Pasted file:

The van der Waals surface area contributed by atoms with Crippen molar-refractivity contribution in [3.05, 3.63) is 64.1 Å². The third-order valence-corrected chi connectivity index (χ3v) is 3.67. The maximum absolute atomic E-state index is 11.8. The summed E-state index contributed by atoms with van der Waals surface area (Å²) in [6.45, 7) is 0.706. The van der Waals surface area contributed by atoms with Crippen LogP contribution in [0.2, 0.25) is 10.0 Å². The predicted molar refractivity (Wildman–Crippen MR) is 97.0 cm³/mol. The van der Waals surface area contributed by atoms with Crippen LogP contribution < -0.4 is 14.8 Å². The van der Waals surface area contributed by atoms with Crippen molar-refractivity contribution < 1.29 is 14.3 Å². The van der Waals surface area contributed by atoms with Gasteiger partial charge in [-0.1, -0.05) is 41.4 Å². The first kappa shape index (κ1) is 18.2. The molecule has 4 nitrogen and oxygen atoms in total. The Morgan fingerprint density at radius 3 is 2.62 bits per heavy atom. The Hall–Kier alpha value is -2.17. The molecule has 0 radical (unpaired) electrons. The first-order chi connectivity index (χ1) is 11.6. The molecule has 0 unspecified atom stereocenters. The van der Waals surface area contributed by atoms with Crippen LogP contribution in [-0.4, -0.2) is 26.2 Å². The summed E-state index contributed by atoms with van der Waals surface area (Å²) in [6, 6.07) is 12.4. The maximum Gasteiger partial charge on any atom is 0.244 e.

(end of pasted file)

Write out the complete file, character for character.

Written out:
The van der Waals surface area contributed by atoms with Crippen molar-refractivity contribution in [3.05, 3.63) is 64.1 Å². The third-order valence-corrected chi connectivity index (χ3v) is 3.67. The maximum absolute atomic E-state index is 11.8. The summed E-state index contributed by atoms with van der Waals surface area (Å²) in [6.45, 7) is 0.706. The van der Waals surface area contributed by atoms with Crippen LogP contribution in [0.2, 0.25) is 10.0 Å². The predicted molar refractivity (Wildman–Crippen MR) is 97.0 cm³/mol. The van der Waals surface area contributed by atoms with Crippen LogP contribution < -0.4 is 14.8 Å². The van der Waals surface area contributed by atoms with Crippen molar-refractivity contribution < 1.29 is 14.3 Å². The van der Waals surface area contributed by atoms with Gasteiger partial charge in [-0.1, -0.05) is 41.4 Å². The first kappa shape index (κ1) is 18.2. The molecule has 4 nitrogen and oxygen atoms in total. The Morgan fingerprint density at radius 3 is 2.62 bits per heavy atom. The Hall–Kier alpha value is -2.17. The molecule has 0 radical (unpaired) electrons. The first-order chi connectivity index (χ1) is 11.6. The molecule has 0 unspecified atom stereocenters. The van der Waals surface area contributed by atoms with Crippen LogP contribution in [-0.4, -0.2) is 26.2 Å². The summed E-state index contributed by atoms with van der Waals surface area (Å²) in [6, 6.07) is 12.4. The maximum Gasteiger partial charge on any atom is 0.244 e.